Germany urges Russia to stop attacks in Idlib, Syria

ANADOLU AGENCY
MUNICH
Published 13.02.2020 18:17
Displaced Syrians pass a house still on fire as they flee shelling on the town of Abyan, in the western rebel-held part of the northern Syrian province of Aleppo, near the border with Turkey, Feb. 13, 2020.  AFP
Displaced Syrians pass a house still on fire as they flee shelling on the town of Abyan, in the western rebel-held part of the northern Syrian province of Aleppo, near the border with Turkey, Feb. 13, 2020. (AFP)

Germany called on Russia on Thursday to use its influence on the Syrian regime to stop its offensive in northwestern Syria.

"These attacks must be stopped," German Foreign Minister Heiko Maas said in an exclusive interview with the German daily Suddeutsche Zeitung.

"We are now witnessing another dramatic escalation of the situation in Idlib, and it is reaching the level of a humanitarian catastrophe," he warned.

Almost 1.5 million Syrians have moved near the Turkish border due to intense attacks in recent months, sparking fears of a new refugee influx toward Europe.

Germany's top diplomat, during his recent conversations with Russian counterpart Sergey Lavrov, said he conveyed his government's concerns and expectations.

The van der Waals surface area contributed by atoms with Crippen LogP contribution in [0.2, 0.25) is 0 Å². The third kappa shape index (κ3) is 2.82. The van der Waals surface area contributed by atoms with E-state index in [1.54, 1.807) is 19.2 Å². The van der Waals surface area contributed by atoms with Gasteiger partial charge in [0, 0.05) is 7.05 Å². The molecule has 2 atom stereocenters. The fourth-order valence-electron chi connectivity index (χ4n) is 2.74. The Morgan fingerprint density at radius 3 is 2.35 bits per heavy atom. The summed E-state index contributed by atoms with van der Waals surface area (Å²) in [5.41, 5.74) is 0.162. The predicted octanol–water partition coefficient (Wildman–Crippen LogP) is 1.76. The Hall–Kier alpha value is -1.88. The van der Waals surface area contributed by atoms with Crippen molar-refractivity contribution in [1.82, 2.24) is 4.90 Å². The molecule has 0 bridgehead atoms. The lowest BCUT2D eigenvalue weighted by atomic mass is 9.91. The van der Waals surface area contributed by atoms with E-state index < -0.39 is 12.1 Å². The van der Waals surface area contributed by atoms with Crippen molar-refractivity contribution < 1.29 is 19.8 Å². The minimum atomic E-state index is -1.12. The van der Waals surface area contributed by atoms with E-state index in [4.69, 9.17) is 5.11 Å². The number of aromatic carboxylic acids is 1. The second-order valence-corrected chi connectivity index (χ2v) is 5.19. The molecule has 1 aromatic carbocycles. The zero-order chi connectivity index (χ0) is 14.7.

"Assad doesn't care about the death of vulnerable people in a cruel way. Russia must use its influence on the regime," he stressed.

Maas made the remarks ahead of the Munich Security Conference, the world's biggest security conference bringing together political and military leaders from all over the world, on Feb. 14-16 in Munich.

Turkish Foreign Minister Mevlüt Çavuşoğlu, U.S. Secretary of State Mike Pompeo and Lavrov are among the top officials expected to attend the conference.

Turkey and Russia agreed in September 2018 to turn Idlib into a de-escalation zone where acts of aggression are expressly prohibited.

But more than 1,800 civilians have been killed in attacks by the regime and Russian forces since then, flouting both the 2018 cease-fire and a new one that started on Jan. 12.

Syrian regime attacks in recent weeks on Turkish troops stationed in Idlib have further sparked tensions in the region.

On Monday, five Turkish troops were killed and five injured in an attack by Bashar Assad regime forces in Idlib, following a similar attack last week killing seven soldiers and a civilian contractor working with the Turkish military.

The Turkish troops are in Idlib – a cease-fire zone – under a deal between Turkey and Russia, as part of an anti-terror and peace mission.

Turkey has since retaliated against both attacks, hitting scores of targets and killing some 200 Assad regime troops.

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